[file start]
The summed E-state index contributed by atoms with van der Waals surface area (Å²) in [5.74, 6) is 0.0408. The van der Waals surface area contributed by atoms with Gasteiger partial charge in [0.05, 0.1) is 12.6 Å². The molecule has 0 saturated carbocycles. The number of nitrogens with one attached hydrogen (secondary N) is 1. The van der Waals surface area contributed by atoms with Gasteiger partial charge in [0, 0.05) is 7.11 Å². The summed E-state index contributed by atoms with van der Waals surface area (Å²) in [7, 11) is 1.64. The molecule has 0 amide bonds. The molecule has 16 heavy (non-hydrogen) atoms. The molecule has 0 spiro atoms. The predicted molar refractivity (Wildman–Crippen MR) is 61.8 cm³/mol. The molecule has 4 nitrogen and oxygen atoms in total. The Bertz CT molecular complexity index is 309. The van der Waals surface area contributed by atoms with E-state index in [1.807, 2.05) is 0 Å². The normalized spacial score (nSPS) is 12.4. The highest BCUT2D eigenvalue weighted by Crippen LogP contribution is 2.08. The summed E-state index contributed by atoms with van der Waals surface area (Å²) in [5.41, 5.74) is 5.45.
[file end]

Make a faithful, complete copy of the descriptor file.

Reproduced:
The summed E-state index contributed by atoms with van der Waals surface area (Å²) in [5.74, 6) is 0.0408. The van der Waals surface area contributed by atoms with Gasteiger partial charge in [0.05, 0.1) is 12.6 Å². The molecule has 0 saturated carbocycles. The number of nitrogens with one attached hydrogen (secondary N) is 1. The van der Waals surface area contributed by atoms with Gasteiger partial charge in [0, 0.05) is 7.11 Å². The summed E-state index contributed by atoms with van der Waals surface area (Å²) in [7, 11) is 1.64. The molecule has 0 amide bonds. The molecule has 16 heavy (non-hydrogen) atoms. The molecule has 0 spiro atoms. The predicted molar refractivity (Wildman–Crippen MR) is 61.8 cm³/mol. The molecule has 4 nitrogen and oxygen atoms in total. The Bertz CT molecular complexity index is 309. The van der Waals surface area contributed by atoms with E-state index in [1.807, 2.05) is 0 Å². The normalized spacial score (nSPS) is 12.4. The highest BCUT2D eigenvalue weighted by Crippen LogP contribution is 2.08. The summed E-state index contributed by atoms with van der Waals surface area (Å²) in [5.41, 5.74) is 5.45.